The Minister attempted to make the point with regard to the Gas Company that it was Irish and was registered here. In point of fact, the control of the Gas Company does not reside in the country at all. The great majority of the directors of the Gas Company are nominees of British interests and they are placed there as nominees of British interests. The same applies in respect to some of the other companies which are benefited under this Act. These are the main features in the Act. We regard every one of them as objectionable, and for that reason we are going to vote against the Fifth Reading.

All these points were fully discussed on the Committee Stage, and after being fully discussed, they were accepted unanimously by the House. I explained that £30,000 had to be found by somebody in connection with the tax on films. It could not be passed on to the renters. Deputy MacEntee was invited to suggest in what way it might be passed on to the renters, but, as usual, there was no reply. I once heard a phrase that I think is very appropriate to this particular occasion. It is: "He talks to me about subjects of which he knows nothing, and talks me down." I showed the verbatim report to the managers of all the large picture-houses in Dublin.

All the large ones!

And I showed them also to the managers of the small picture-houses in the country, and they all endorsed that phrase. They came to the conclusion that the Deputy knew nothing whatever about the subject. I might suggest to the Party opposite that, if they want to put up somebody who does know something about it, they should put up Deputy Flinn. He explained the position very fully. I will not on this occasion reply to Deputy MacEntee, because of the fact that he has put forward a lot of arguments about which he knows nothing.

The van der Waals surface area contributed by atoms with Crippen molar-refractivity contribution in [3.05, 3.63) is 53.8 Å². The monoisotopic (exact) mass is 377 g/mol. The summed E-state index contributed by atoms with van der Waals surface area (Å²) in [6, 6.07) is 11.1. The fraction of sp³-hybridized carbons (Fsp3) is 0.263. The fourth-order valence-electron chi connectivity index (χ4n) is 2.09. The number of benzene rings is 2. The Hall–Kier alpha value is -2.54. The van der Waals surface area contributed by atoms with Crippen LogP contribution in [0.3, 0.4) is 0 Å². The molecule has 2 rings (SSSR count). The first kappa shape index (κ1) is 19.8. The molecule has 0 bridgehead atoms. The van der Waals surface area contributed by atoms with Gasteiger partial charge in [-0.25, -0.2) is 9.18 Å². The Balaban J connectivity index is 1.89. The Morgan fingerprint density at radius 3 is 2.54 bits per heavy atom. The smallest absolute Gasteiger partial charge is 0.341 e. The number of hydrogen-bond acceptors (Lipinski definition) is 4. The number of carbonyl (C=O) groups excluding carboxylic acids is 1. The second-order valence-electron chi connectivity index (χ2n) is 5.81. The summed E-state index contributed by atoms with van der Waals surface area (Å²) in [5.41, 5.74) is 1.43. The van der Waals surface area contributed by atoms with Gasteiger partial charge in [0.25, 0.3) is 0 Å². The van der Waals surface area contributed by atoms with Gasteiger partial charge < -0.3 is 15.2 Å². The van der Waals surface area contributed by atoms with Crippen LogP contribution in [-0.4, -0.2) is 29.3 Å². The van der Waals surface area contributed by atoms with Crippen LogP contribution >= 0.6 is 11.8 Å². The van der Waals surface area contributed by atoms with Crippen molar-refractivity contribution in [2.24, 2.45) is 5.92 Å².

I wish to emphasise what Deputy MacEntee said about the need for economy. The Dáil will adjourn next week for several months, and we will have no other opportunity of stressing the need for economy. The fact is that the people have come to the end of their tether in paying what the Minister is asking them to pay. There is evidence of that in the fact that during the first quarter of this year revenue dropped by almost a million pounds. The people cannot continue to support the extravagance of the Government. Those who have to pay 75 per cent. or 80 per cent. of the revenue in one way or another, the farming community, are breaking down under the strain. Everyone can see that farm prices are falling. The Government are doing nothing to protect the home market, and the farmers are forced into the foreign market. That policy has resulted in still smaller prices for the farmer. If it continues much longer the people will not be able to carry on.

The country has no confidence in the Government, and if the Government had any decency they would resign after the decision given by the people in the recent by-election. One of the Ministers was on the platform when the Government's election agent promised that if their candidate was turned down the Government would resign. The people rose to the occasion, and by a two to one majority they told the Government to get out. The Government is still hanging on, and for some time further, at any rate, they are going to rob the people. The fact is that the people cannot afford to pay taxes. The Government should fulfil their promise to resign. Of course, we are accustomed to such behaviour on the part of the Government. Soon, even for their own sakes, the Government will have to take action is they wish to remain in office. They will have to economise, because otherwise they will not be able to get their salaries. The whole thing is a disgrace. The people are overburdened, and yet you have Ministers going ahead in the old extravagant way.